In this first of two articles, AHIT senior technical instructor Bill Ross discusses three important areas that inspectors should take note of when inspecting bonus rooms and add-ons: fire escape and rescue windows; lighting and ventilation; and garage and patio conversions.
The term “bonus room” typically refers to a room that is substandard in some way and does not meet the building code requirements for habitable rooms, such as a patio enclosure or basement conversion; a garage that has been converted to a living space; or an attic with an added room. Calling it a “bonus” room” is a way of saying that it creates an added feature to the property, while not being included in the listing as a bedroom, living room, or family room. Appraisers typically disregard such rooms in arriving at the assessment of the property.
A habitable room is considered one where you live, eat, sleep and cook. Bonus rooms and additions should be inspected for the same issues of safety and habitability as the rest of the property. The fact that a room has been represented as non-conforming does not mean that it will not be used in exactly the same way as a habitable room. Key considerations are fire, health, and safety issues; fire separation from the garage; fire egress; natural lighting and ventilation; and a heat source required for each habitable living space.
Although home inspectors do not perform code inspections per se, the basis for building codes is always related to fire, health, safety, as well as structural issues. Inspectors must know the basic codes in order to determine whether there are fire, health, safety or structural issues present in the home.
Fire escape and rescue windows
One of the first considerations with any room that may be used for sleeping purposes is to inspect for a secondary means of escape or rescue. In addition to the main entrance to the sleeping room, there must a second window or door opening to the exterior that is operational. It cannot be painted shut, nailed shut, or the like. Window sills should not be higher then 44 inches off the floor. Window net openings must be a minimum of 5.7 square feet clear opening, with a minimum width of 20 inches and a minimum height of 24 inches. The 24 inches in height was designed to allow enough room for a fireman to enter with an oxygen pack on his back.
Inspectors should check for improperly installed security bars on bedroom windows (most are bolted to the exterior framing) because this prevents any means of fire egress. There is a quick-release bar that is approved for emergency release that requires no tools: just pull, push or turn the knob and the bars swing open. Inspectors very seldom find these auto release mechanisms installed.
Lighting and ventilation
Aside from egress, windows and or skylights are required for natural light in a habitable room. Most codes require glazed openings to be a minimum of 10 square feet or 10% of the floor area, so lighting is required. Natural ventilation is also required. Habitable rooms must have at least four percent of the floor area or five percent and five square feet. (This may vary by code. Every home inspector should have a copy of the latest code check books to use as a reference when performing home inspections.)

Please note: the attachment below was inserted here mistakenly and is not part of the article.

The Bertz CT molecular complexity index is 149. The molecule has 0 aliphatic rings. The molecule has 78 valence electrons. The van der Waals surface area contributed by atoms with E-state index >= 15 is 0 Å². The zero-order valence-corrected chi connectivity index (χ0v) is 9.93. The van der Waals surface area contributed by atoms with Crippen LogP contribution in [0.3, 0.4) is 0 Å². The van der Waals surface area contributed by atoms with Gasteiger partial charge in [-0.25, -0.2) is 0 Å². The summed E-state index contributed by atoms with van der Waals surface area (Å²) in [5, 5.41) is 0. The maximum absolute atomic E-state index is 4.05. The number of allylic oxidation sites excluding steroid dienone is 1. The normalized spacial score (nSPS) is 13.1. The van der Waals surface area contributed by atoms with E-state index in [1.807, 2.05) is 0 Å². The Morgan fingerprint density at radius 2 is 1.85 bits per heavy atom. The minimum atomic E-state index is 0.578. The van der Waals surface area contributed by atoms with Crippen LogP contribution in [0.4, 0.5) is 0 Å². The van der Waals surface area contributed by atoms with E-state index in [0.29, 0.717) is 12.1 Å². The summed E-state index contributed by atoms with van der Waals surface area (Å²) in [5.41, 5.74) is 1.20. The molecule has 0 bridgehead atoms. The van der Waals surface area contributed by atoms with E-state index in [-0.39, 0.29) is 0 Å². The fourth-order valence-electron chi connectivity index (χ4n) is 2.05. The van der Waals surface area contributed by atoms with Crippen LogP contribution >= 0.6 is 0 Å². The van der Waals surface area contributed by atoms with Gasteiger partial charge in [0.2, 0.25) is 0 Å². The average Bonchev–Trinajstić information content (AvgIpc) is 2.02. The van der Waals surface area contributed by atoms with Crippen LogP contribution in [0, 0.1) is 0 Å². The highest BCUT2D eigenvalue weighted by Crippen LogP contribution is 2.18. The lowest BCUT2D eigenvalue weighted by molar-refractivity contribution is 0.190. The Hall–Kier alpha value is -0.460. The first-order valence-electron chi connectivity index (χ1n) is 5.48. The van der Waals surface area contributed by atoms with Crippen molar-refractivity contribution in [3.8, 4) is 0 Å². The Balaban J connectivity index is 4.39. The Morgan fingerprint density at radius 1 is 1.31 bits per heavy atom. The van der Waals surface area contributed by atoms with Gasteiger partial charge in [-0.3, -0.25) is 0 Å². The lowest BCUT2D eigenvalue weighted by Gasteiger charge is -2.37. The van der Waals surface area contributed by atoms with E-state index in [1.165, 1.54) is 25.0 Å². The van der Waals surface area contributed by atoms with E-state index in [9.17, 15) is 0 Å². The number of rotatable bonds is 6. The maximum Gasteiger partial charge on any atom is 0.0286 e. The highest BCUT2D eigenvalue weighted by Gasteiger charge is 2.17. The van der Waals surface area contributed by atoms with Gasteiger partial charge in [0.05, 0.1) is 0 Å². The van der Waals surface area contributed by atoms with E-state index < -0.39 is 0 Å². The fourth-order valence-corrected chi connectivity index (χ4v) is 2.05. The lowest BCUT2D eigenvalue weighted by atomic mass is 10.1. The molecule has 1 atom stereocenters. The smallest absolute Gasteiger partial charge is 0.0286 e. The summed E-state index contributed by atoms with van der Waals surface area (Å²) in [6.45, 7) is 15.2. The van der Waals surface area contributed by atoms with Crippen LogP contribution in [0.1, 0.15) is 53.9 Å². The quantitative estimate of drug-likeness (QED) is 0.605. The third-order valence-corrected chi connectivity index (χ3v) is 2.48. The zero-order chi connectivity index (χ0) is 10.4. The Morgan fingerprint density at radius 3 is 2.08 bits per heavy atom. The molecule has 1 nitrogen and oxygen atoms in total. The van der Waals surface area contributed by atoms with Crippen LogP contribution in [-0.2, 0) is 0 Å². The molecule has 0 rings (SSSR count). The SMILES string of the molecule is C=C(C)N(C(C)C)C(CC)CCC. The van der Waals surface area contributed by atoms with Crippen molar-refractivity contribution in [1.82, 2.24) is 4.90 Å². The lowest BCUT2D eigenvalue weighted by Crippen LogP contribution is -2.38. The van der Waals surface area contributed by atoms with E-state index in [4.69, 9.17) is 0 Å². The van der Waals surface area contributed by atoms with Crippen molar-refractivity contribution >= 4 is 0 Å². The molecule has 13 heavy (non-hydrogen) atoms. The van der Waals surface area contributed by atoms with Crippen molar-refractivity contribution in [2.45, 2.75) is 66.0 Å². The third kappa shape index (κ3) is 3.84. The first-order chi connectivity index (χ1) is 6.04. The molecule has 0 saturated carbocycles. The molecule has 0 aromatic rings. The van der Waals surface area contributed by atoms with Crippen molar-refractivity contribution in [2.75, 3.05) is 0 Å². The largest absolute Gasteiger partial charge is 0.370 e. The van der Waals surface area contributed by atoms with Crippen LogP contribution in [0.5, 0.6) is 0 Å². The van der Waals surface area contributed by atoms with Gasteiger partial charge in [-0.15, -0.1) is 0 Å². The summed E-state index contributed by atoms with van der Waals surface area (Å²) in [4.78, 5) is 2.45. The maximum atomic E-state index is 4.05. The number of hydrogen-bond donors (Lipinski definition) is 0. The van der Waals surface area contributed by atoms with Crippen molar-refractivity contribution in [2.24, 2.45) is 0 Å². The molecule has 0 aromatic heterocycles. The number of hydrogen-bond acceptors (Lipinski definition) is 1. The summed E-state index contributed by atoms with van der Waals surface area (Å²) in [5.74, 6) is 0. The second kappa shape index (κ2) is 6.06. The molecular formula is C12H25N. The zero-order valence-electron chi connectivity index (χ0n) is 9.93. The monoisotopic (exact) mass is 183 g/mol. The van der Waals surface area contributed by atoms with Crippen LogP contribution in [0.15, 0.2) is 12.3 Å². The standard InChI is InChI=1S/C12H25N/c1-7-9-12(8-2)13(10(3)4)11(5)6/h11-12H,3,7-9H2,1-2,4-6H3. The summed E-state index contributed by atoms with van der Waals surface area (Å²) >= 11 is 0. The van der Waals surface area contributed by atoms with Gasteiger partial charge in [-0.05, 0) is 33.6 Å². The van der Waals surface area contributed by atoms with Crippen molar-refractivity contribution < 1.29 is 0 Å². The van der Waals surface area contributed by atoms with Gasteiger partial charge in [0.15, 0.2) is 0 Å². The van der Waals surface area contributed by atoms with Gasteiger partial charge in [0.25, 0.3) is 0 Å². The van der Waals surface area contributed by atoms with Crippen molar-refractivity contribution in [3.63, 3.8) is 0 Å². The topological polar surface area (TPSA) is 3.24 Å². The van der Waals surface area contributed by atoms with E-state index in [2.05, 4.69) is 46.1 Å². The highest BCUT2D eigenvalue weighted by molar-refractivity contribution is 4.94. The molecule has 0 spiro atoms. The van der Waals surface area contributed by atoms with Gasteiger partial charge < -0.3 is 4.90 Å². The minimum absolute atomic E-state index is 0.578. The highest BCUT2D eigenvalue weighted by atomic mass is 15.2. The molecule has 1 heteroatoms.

Garage and patio conversions
Most codes require a garage with each home. Homeowners will sometimes convert that garage into a living space, which may prove problematic. Garage slabs normally do not have a vapor barrier under the slab which can result in moisture problems, dry rot and possibly mold. Also, the owner may have cut a door into the home from the garage that enters a bedroom. This is a safety hazard because fire doors can never be cut into a bedroom. Even If the door has an auto closer on it, it still cannot be cut into a bedroom fire wall. If the room is being used as a bedroom regardless of it having a closet or not, it is still considered a bedroom. A hole cut into the attic from the garage is also never allowed. You are never allowed to cut through a fire wall.
Another common conversion area is the patio. Similar to garage conversions, moisture is a potential problem. Patio conversions might also block the fire escape or rescue window leading from a bedroom window. The addition could also block the natural light and ventilation requirements that were installed when the home was built.
In addition to the aforementioned problems, most of these non-permitted additions typically include improperly installed electrical wiring — which presents another safety hazard — and normally lack a permanent heat source.
In part two, we’ll discuss what to look for with attic conversions, heat sources and decks.
Bill Ross is a senior technical instructor for the American Home Inspectors Training Institute. He is a long-time member of the American Society of Home Inspectors (ASHI®), California Real Estate Inspectors Association (CREIA), NAHI, IAEI, ICBO, and is a professional environmental inspector. Ross also served on the board of directors for the National Association of Home Inspectors (NAHI).